Let’s be clear: Men’s Central does indeed need to be put out of its misery and replaced with a facility that includes treatment space for mentally ill offenders who are too dangerous to be diverted to community treatment. But any competent study must discuss protocols for distinguishing between those who could and those who could not be successfully and safely treated in community clinics. It would then project how many costly jail beds for the mentally ill will still be needed, and how much savings can instead be reaped by using a wiser non-jail diversion program. And it would be based on diversion programs already underway — if only the county would actually begin some. Other jurisdictions do it, and they save money and stop sick people from cycling in and out of jail. When will L.A. wise up?
Go read the rest.
CALIFORNIA HIGH COURT GIVES JUDGES MORE DISCRETIONARY POWER IN SENTENCING JUVENILES
On Monday, the California Supreme Court unanimously ruled to give judges more discretionary leeway in sentencing juveniles convicted of certain crimes for which judges would normally hand down a sentence of life-without-parole. The decision will give California judges more room to sentence teenagers to a lesser sentence of 25-to-life.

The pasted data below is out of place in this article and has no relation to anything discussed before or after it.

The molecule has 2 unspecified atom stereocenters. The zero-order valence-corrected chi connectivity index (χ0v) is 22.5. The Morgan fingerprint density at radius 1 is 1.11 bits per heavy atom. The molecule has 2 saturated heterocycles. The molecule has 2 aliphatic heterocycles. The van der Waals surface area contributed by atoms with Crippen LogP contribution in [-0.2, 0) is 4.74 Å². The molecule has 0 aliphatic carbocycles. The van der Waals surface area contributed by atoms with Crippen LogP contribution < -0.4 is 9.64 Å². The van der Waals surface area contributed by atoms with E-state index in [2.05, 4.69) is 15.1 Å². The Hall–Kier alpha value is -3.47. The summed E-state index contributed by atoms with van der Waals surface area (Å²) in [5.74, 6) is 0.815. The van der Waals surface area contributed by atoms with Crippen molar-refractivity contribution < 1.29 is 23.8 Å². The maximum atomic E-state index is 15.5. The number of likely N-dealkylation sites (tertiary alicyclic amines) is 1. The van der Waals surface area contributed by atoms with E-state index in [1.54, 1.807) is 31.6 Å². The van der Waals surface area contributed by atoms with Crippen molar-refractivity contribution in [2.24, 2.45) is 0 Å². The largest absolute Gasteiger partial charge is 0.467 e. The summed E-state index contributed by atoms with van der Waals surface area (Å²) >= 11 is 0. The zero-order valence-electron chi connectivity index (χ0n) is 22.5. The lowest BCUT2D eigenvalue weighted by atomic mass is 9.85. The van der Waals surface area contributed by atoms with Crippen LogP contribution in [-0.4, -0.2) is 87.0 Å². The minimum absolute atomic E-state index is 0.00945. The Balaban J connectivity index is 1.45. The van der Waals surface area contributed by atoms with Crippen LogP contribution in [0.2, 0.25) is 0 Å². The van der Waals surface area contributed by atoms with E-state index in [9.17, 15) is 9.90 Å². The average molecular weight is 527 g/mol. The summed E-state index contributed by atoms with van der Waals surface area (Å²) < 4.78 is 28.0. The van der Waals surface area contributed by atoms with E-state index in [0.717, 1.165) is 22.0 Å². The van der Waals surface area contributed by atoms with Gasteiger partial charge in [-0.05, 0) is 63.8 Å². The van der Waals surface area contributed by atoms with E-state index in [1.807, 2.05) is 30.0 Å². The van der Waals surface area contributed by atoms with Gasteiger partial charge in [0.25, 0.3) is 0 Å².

The LA Times’ Maura Dolan has more on the high court’s decision. Here are some clips:
Prior to the unanimous ruling, California law had been interpreted as requiring judges to lean toward life without parole for 16-year-olds and 17-year-olds convicted of certain offenses. The decision overturned decades of lower-court rulings.
The court’s action gave two men who were 17 at the time they killed the opportunity to have their sentences reconsidered by trial judges.
The court said the sentences should be reviewed because they were handed down before the court clarified state law and before the U.S. Supreme Court ruled in 2012 that judges must consider a juvenile’s immaturity and capacity for change.
Some juvenile offenders became subject to life without parole when voters passed Proposition 115, the 1990 “Crime Victims Justice Reform Act.”
State appeals’ courts ruled that the law required judges to favor imposing life without parole over a life sentence that allowed for release after 25 years.
For two decades, those rulings stood.